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Sales must use CRM!

CRM as a system ‘entity’ has been with us 20 years and ever since the early days in the mid-90s whenever the question ‘how’s your CRM going?’ is asked, too often the answer is ‘OK but, sales don’t use it’.

In many cases it is only being used by pockets of sales, by individuals or sporadic teams and not consistently across the board.  Some update but not regularly with opportunities being entered just before monthly reports are due.  In other cases, no information is added at all.

Along with poor quality data and the system being too complicated to use, low sales usage make up three of the main reasons why CRM implementations aren’t anywhere near as successful as they should be.

CRM is a strategic project which enables significantly improved client management, provides benefits to both corporate and end users and generates data-rich reports for ongoing new business and sales improvement analysis.  In addition, rollouts can be expensive, so it is surprising, that as sales are one of the main data sources and usage groups, they have been allowed to take their own arbitrary decision not to use it.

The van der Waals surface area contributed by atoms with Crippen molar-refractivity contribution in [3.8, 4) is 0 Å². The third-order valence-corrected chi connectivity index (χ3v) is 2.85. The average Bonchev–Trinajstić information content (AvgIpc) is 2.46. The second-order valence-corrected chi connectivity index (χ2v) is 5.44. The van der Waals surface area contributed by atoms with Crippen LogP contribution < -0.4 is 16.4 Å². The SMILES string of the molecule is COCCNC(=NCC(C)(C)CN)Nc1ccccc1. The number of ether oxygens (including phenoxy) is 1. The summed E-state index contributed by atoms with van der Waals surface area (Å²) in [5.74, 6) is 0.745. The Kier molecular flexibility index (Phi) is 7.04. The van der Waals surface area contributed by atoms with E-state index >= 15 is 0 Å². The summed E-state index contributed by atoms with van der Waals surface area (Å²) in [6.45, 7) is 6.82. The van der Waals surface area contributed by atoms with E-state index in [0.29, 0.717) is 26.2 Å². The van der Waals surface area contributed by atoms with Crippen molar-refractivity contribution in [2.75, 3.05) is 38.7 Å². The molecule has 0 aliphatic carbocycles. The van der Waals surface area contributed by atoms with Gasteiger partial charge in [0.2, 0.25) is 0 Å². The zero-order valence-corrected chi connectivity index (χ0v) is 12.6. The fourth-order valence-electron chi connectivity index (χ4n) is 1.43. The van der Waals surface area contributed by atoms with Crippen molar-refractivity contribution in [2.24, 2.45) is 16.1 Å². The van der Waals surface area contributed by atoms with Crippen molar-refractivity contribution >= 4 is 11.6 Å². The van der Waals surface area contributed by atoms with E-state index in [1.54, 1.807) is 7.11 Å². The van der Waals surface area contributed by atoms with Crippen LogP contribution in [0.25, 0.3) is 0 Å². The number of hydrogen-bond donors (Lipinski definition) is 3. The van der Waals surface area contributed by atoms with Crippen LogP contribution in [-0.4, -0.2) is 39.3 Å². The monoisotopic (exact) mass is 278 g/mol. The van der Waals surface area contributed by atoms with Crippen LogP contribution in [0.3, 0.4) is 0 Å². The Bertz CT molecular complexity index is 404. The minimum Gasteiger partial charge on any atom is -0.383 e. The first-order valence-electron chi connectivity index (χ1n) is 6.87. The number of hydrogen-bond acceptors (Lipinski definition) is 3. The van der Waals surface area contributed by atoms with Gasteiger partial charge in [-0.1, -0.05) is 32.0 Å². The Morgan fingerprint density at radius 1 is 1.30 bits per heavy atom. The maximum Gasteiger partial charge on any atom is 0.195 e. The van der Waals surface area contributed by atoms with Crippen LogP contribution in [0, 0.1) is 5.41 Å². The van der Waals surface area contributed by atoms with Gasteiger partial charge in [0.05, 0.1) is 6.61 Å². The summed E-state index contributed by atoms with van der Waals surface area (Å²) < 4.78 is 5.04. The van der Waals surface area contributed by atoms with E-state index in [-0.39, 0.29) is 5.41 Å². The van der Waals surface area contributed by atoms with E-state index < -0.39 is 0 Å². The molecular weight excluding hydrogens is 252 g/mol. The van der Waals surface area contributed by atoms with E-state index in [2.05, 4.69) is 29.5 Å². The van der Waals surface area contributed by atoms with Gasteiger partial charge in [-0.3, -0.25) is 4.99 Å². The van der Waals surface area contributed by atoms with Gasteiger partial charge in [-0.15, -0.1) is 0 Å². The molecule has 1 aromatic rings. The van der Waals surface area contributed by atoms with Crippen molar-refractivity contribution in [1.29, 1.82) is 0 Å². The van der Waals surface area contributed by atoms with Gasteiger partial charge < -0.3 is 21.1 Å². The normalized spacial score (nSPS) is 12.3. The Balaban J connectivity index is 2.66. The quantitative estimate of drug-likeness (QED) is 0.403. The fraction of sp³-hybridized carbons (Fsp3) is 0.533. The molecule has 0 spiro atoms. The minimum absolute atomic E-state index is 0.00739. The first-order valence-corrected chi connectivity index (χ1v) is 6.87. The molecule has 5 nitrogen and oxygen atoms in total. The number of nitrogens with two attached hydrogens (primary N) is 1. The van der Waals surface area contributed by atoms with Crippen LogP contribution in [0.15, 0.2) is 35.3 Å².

Really this should be sorted out.  The reasons for lack of use have been well aired and the apparent badge of honour for non-use which sales have acquired must be dealt with.  It’s true that the ‘system being too complicated’ point has some merit, however there is no excuse for poor data and low sales usage and this can be improved right now.  So here are some thoughts about how the latter can be improved:

  1.  Clearly define a set of benefits for sales and discuss sales usage upfront before the project starts. Involve sales fully in the process and design.  Make sure it can be used on mobile devices
  2.  CRM must be simple to use.  I have sympathy for users when system design is poor, however even if it is clunky, it should be used for all key processes
  3.  Define the ‘mandatory’ data required and key processes to be completed.  Be specific about what’s expected, i.e. the crucial information about the client or the opportunity which must be entered
  4.  Give sales ownership for ensuring data is updated, don’t necessarily expect them to enter it themselves – provide suitable admin staff.  It’s the consistent and clean data that’s important
  5.  Don’t use the expression buy in, it implies they can buy out..

After 20 years we really need to move on from here!